Environmentalists against North Iceland Power Plant Skip to content

Environmentalists against North Iceland Power Plant

Nature protection NGO Landvernd has requested that preparations for a 45-90 MW geothermal power plant in Bjarnarflag near Lake Mývatn in Northeast Iceland be stopped because neither a permanent operational license nor framework agreement are at hand.

myvatnssveit-winter_psThe area near Lake Mývatn. Photo by Páll Stefánsson.

Landsvirkjun, the national power company, is working on land formation and road construction where the planned powerhouse is to be constructed, ruv.is reports.

These are extensive operations in an area measuring 800 meters in a valley west of Námafjall, a geothermal area frequently visited by tourists.

The operations were authorized by the district council of Skútustaðahreppur. Guðrún María Valgeirsdóttir, who chairs the council, said a license for land formation in the planned energy harnessing area was issued last summer and that everyone had realized how extensive these operations would be.

Guðrún María stressed that an environmental impact assessment for the area is in effect and that laws are being complied with, adding that when the assessment and land use plan were made people realized that the area would be disrupted.

“I find people must be self-consistent. As far as I know, Landsvernd did not make any objections when the environmental impact assessment was made. Landsvernd didn’t object to the land use plan which was confirmed last year either and so they can’t just come and cry ‘wolf, wolf’ now,” stated Guðrún María.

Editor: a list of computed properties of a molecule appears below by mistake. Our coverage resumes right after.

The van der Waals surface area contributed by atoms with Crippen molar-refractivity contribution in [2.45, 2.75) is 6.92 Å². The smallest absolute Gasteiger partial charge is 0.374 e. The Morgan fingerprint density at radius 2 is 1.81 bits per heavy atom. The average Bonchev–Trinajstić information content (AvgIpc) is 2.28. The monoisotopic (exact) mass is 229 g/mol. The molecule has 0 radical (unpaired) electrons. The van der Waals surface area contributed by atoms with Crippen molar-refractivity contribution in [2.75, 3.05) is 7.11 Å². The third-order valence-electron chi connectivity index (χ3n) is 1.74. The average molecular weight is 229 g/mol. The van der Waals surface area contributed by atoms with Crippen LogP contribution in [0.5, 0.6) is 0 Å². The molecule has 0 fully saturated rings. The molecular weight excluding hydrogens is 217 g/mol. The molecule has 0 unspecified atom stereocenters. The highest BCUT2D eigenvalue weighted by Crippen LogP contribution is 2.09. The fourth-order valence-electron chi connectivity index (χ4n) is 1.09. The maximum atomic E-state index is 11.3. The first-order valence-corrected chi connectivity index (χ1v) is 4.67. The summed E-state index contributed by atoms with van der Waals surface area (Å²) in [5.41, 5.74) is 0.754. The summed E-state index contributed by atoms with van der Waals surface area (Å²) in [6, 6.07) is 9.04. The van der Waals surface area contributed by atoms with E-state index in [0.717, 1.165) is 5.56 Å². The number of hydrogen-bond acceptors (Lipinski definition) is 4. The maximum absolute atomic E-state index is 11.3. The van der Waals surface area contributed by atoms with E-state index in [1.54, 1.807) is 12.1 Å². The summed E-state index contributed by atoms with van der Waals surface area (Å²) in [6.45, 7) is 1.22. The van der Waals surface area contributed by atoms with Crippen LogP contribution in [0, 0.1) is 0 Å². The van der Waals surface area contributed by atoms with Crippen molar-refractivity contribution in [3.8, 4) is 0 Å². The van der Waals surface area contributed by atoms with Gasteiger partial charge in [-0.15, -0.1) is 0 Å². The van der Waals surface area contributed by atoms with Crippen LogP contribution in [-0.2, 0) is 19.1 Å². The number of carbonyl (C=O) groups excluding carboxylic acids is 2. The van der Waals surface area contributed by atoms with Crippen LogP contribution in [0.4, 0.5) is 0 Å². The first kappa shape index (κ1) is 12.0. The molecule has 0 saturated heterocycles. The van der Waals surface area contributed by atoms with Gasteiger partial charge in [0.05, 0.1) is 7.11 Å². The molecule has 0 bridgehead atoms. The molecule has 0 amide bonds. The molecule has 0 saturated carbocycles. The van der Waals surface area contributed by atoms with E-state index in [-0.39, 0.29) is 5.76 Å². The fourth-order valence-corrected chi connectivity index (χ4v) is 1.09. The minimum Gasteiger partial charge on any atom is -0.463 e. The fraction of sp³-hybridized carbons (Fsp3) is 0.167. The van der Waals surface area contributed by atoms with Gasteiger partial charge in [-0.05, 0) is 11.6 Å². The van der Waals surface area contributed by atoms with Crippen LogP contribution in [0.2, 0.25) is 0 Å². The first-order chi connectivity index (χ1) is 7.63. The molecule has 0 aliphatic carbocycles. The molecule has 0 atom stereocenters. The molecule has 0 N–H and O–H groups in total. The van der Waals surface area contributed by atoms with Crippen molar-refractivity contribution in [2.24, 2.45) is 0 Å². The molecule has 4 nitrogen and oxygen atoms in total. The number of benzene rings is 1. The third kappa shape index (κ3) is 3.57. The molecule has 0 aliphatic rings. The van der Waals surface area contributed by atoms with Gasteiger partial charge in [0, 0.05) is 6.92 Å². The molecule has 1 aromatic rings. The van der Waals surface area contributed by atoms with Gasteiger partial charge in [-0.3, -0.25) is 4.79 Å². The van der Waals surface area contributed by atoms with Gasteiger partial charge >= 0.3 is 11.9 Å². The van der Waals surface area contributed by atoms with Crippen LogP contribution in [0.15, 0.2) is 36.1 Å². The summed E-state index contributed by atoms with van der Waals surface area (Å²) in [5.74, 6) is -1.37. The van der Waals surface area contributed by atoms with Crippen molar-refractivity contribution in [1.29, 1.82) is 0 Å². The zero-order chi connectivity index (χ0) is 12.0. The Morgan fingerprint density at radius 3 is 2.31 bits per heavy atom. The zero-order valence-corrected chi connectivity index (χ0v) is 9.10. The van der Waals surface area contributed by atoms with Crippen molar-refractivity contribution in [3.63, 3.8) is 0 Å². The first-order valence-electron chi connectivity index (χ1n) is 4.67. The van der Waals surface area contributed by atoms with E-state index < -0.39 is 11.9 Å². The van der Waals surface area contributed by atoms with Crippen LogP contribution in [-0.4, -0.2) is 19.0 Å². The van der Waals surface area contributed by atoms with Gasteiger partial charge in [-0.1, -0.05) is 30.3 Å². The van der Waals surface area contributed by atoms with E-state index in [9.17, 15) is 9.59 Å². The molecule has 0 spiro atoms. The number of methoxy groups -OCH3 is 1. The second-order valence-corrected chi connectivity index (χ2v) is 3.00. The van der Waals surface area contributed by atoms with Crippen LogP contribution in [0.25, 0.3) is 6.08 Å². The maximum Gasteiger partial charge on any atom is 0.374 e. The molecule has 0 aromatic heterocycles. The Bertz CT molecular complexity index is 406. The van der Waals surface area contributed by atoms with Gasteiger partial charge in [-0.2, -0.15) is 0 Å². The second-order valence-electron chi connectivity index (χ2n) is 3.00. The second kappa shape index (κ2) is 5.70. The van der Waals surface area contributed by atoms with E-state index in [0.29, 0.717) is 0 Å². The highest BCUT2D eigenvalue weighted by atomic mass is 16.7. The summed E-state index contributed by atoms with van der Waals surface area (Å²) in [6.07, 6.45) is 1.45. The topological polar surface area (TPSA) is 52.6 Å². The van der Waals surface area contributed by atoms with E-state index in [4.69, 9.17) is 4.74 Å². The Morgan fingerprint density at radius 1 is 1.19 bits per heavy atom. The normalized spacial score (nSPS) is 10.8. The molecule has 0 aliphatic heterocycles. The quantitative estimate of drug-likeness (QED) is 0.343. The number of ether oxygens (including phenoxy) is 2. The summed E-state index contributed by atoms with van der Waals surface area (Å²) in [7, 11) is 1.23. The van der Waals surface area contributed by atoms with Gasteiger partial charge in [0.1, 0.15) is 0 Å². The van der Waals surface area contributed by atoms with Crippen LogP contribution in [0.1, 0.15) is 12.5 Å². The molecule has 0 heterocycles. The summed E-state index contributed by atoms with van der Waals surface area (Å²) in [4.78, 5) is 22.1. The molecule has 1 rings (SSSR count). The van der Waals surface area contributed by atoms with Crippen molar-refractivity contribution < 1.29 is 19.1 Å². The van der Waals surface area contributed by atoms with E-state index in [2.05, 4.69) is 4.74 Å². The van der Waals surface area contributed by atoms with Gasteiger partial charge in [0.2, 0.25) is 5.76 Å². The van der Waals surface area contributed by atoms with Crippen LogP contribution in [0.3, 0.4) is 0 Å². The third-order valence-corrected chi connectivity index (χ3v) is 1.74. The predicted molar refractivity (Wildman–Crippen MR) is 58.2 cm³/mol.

Landsvernd reasons that the environmental impact assessment is obsolete because many new findings have been made since it took affect. “That is possible but the environmental impact assessment is still valid and will be for at least ten years, so we are complying with the law,” responded Guðrún María.

Guðrún María stated she hasn’t noticed locals being upset about the operations in Bjarnarflag, given that it is part of employment development in the Þingeyjarsýslur counties, rejecting the claim that disruptions to the environment are irreversible.

“At this place in Bjarnarflag there was nothing but screes and rocks. If the power plant doesn’t happen, it will hardly be very difficult to restore the area’s previous appearance,” Guðrún María concluded.

In a letter sent to the board of Landsvirkjun by Landsvernd, it is demanded that Landsvirkjun halt the operations in Bjarnarflag until a framework agreement for the project has been approved at Alþingi, the Icelandic parliament.

The NGO also requests a new environmental impact assessment given that the current one is almost ten years old, ruv.is reports.

In that time the energy companies have obtained important experience from the operations of geothermal power plants and their impact on the environment, which might affect the making of a new environmental impact assessment, the letter reasons.

Landsvernd specifically points out questions which have arisen regarding pollution from the planned Bjarnarflag plant, both in regard to run-off water and hydrogen sulfide.

The NGO also speculates whether harnessing of geothermal energy might lead to the cooling of the groundwater running into Lake Mývatn, thus decreasing the flow of silicon which forms a basis for biodiversity in the lake.

The lake is world-famous for its unique biosphere and a recently approved preservation plan for Mývatn and the river Laxá states that its uniqueness must be protected, Landsvernd concludes.

Click here to read more about planned energy harnessing in Iceland.

ESA

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